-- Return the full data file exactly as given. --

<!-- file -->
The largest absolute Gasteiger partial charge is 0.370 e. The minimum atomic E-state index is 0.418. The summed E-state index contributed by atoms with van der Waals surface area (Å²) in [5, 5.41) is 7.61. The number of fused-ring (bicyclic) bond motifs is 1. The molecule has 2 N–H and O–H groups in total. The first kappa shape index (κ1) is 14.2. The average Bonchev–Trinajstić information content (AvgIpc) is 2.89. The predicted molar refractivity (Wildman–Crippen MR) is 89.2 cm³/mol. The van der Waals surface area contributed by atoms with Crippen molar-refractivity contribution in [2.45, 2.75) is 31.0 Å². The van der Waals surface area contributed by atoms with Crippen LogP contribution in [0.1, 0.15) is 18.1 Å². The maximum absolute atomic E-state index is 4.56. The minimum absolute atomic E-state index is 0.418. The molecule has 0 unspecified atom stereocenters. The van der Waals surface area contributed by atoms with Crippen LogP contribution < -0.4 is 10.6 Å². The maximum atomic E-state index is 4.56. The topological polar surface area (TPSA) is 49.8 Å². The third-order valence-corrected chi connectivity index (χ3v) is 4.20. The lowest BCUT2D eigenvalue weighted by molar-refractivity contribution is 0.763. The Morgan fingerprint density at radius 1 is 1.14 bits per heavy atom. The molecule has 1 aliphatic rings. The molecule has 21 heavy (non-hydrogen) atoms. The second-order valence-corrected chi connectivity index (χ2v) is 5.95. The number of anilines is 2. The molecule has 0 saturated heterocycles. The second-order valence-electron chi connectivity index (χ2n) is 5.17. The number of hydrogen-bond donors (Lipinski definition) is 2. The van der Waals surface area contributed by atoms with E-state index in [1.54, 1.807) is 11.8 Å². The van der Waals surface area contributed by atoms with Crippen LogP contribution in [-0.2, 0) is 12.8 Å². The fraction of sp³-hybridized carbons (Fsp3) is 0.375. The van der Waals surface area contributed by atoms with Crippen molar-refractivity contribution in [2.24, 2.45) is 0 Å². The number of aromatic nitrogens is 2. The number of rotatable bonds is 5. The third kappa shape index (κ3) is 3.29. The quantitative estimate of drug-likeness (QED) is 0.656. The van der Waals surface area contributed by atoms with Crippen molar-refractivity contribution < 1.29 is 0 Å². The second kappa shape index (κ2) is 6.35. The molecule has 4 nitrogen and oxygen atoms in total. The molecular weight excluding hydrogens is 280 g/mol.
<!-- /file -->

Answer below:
The largest absolute Gasteiger partial charge is 0.370 e. The minimum atomic E-state index is 0.418. The summed E-state index contributed by atoms with van der Waals surface area (Å²) in [5, 5.41) is 7.61. The number of fused-ring (bicyclic) bond motifs is 1. The molecule has 2 N–H and O–H groups in total. The first kappa shape index (κ1) is 14.2. The average Bonchev–Trinajstić information content (AvgIpc) is 2.89. The predicted molar refractivity (Wildman–Crippen MR) is 89.2 cm³/mol. The van der Waals surface area contributed by atoms with Crippen molar-refractivity contribution in [2.45, 2.75) is 31.0 Å². The van der Waals surface area contributed by atoms with Crippen LogP contribution in [0.1, 0.15) is 18.1 Å². The maximum absolute atomic E-state index is 4.56. The minimum absolute atomic E-state index is 0.418. The molecule has 0 unspecified atom stereocenters. The van der Waals surface area contributed by atoms with Crippen LogP contribution < -0.4 is 10.6 Å². The maximum atomic E-state index is 4.56. The topological polar surface area (TPSA) is 49.8 Å². The third-order valence-corrected chi connectivity index (χ3v) is 4.20. The lowest BCUT2D eigenvalue weighted by molar-refractivity contribution is 0.763. The Morgan fingerprint density at radius 1 is 1.14 bits per heavy atom. The molecule has 1 aliphatic rings. The molecule has 21 heavy (non-hydrogen) atoms. The second-order valence-corrected chi connectivity index (χ2v) is 5.95. The number of anilines is 2. The molecule has 0 saturated heterocycles. The second-order valence-electron chi connectivity index (χ2n) is 5.17. The number of hydrogen-bond donors (Lipinski definition) is 2. The van der Waals surface area contributed by atoms with E-state index in [1.54, 1.807) is 11.8 Å². The van der Waals surface area contributed by atoms with Crippen LogP contribution in [-0.2, 0) is 12.8 Å². The fraction of sp³-hybridized carbons (Fsp3) is 0.375. The van der Waals surface area contributed by atoms with Crippen molar-refractivity contribution in [2.24, 2.45) is 0 Å². The number of aromatic nitrogens is 2. The number of rotatable bonds is 5. The third kappa shape index (κ3) is 3.29. The quantitative estimate of drug-likeness (QED) is 0.656. The van der Waals surface area contributed by atoms with Crippen molar-refractivity contribution < 1.29 is 0 Å². The second kappa shape index (κ2) is 6.35. The molecule has 4 nitrogen and oxygen atoms in total. The molecular weight excluding hydrogens is 280 g/mol.